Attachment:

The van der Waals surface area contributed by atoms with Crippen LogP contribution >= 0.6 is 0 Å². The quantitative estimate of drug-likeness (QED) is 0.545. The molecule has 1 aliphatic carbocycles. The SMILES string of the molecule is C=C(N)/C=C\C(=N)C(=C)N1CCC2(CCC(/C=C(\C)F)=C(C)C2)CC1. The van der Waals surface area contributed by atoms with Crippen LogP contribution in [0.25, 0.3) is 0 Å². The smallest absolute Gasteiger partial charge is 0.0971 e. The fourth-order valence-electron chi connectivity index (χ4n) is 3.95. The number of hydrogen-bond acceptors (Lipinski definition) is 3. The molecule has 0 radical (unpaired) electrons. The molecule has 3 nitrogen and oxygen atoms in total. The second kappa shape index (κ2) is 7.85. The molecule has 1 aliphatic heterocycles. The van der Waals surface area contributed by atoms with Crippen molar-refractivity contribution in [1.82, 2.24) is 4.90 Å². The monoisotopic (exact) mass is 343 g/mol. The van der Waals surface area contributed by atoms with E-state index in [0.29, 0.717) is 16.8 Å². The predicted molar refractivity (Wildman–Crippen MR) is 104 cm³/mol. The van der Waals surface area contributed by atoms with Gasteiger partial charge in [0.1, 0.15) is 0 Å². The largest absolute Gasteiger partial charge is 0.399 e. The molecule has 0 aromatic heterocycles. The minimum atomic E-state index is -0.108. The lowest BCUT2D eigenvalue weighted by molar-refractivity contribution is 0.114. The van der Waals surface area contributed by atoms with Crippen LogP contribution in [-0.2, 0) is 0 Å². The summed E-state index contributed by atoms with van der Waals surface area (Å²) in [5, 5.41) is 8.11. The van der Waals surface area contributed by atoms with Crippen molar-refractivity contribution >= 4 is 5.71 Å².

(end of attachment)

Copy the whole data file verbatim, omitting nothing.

The van der Waals surface area contributed by atoms with Crippen LogP contribution >= 0.6 is 0 Å². The quantitative estimate of drug-likeness (QED) is 0.545. The molecule has 1 aliphatic carbocycles. The SMILES string of the molecule is C=C(N)/C=C\C(=N)C(=C)N1CCC2(CCC(/C=C(\C)F)=C(C)C2)CC1. The van der Waals surface area contributed by atoms with Crippen LogP contribution in [0.25, 0.3) is 0 Å². The smallest absolute Gasteiger partial charge is 0.0971 e. The fourth-order valence-electron chi connectivity index (χ4n) is 3.95. The number of hydrogen-bond acceptors (Lipinski definition) is 3. The molecule has 0 radical (unpaired) electrons. The molecule has 3 nitrogen and oxygen atoms in total. The second kappa shape index (κ2) is 7.85. The molecule has 1 aliphatic heterocycles. The van der Waals surface area contributed by atoms with Crippen molar-refractivity contribution in [1.82, 2.24) is 4.90 Å². The monoisotopic (exact) mass is 343 g/mol. The van der Waals surface area contributed by atoms with E-state index in [0.29, 0.717) is 16.8 Å². The predicted molar refractivity (Wildman–Crippen MR) is 104 cm³/mol. The van der Waals surface area contributed by atoms with Gasteiger partial charge in [0.1, 0.15) is 0 Å². The largest absolute Gasteiger partial charge is 0.399 e. The molecule has 0 aromatic heterocycles. The minimum atomic E-state index is -0.108. The lowest BCUT2D eigenvalue weighted by molar-refractivity contribution is 0.114. The van der Waals surface area contributed by atoms with Crippen LogP contribution in [-0.2, 0) is 0 Å². The summed E-state index contributed by atoms with van der Waals surface area (Å²) in [5, 5.41) is 8.11. The van der Waals surface area contributed by atoms with Crippen molar-refractivity contribution >= 4 is 5.71 Å².